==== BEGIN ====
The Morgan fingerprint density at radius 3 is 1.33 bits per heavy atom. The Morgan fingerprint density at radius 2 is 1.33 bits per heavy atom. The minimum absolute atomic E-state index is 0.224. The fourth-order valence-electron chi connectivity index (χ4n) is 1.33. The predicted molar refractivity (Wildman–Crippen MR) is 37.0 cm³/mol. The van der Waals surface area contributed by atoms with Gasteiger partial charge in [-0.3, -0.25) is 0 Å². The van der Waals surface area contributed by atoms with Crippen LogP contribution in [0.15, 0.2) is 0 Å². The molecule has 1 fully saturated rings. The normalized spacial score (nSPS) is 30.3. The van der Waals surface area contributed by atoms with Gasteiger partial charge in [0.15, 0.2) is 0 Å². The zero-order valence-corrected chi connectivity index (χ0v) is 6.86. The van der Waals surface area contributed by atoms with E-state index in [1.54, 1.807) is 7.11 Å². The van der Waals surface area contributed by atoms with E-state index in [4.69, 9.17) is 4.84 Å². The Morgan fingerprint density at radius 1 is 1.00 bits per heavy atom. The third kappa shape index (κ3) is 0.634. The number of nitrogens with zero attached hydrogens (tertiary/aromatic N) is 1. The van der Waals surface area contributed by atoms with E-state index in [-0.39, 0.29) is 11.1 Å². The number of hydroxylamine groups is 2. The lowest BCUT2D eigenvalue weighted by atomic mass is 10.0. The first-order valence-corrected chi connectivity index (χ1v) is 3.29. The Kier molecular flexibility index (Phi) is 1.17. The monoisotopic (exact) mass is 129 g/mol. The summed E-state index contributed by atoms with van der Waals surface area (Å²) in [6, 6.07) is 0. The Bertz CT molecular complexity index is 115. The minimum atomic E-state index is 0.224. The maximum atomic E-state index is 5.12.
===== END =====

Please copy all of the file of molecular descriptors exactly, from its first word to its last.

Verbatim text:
The Morgan fingerprint density at radius 3 is 1.33 bits per heavy atom. The Morgan fingerprint density at radius 2 is 1.33 bits per heavy atom. The minimum absolute atomic E-state index is 0.224. The fourth-order valence-electron chi connectivity index (χ4n) is 1.33. The predicted molar refractivity (Wildman–Crippen MR) is 37.0 cm³/mol. The van der Waals surface area contributed by atoms with Gasteiger partial charge in [-0.3, -0.25) is 0 Å². The van der Waals surface area contributed by atoms with Crippen LogP contribution in [0.15, 0.2) is 0 Å². The molecule has 1 fully saturated rings. The normalized spacial score (nSPS) is 30.3. The van der Waals surface area contributed by atoms with Gasteiger partial charge in [0.15, 0.2) is 0 Å². The zero-order valence-corrected chi connectivity index (χ0v) is 6.86. The van der Waals surface area contributed by atoms with E-state index in [1.54, 1.807) is 7.11 Å². The van der Waals surface area contributed by atoms with E-state index in [4.69, 9.17) is 4.84 Å². The Morgan fingerprint density at radius 1 is 1.00 bits per heavy atom. The third kappa shape index (κ3) is 0.634. The number of nitrogens with zero attached hydrogens (tertiary/aromatic N) is 1. The van der Waals surface area contributed by atoms with E-state index in [-0.39, 0.29) is 11.1 Å². The number of hydroxylamine groups is 2. The lowest BCUT2D eigenvalue weighted by atomic mass is 10.0. The first-order valence-corrected chi connectivity index (χ1v) is 3.29. The Kier molecular flexibility index (Phi) is 1.17. The monoisotopic (exact) mass is 129 g/mol. The summed E-state index contributed by atoms with van der Waals surface area (Å²) in [6, 6.07) is 0. The Bertz CT molecular complexity index is 115. The minimum atomic E-state index is 0.224. The maximum atomic E-state index is 5.12.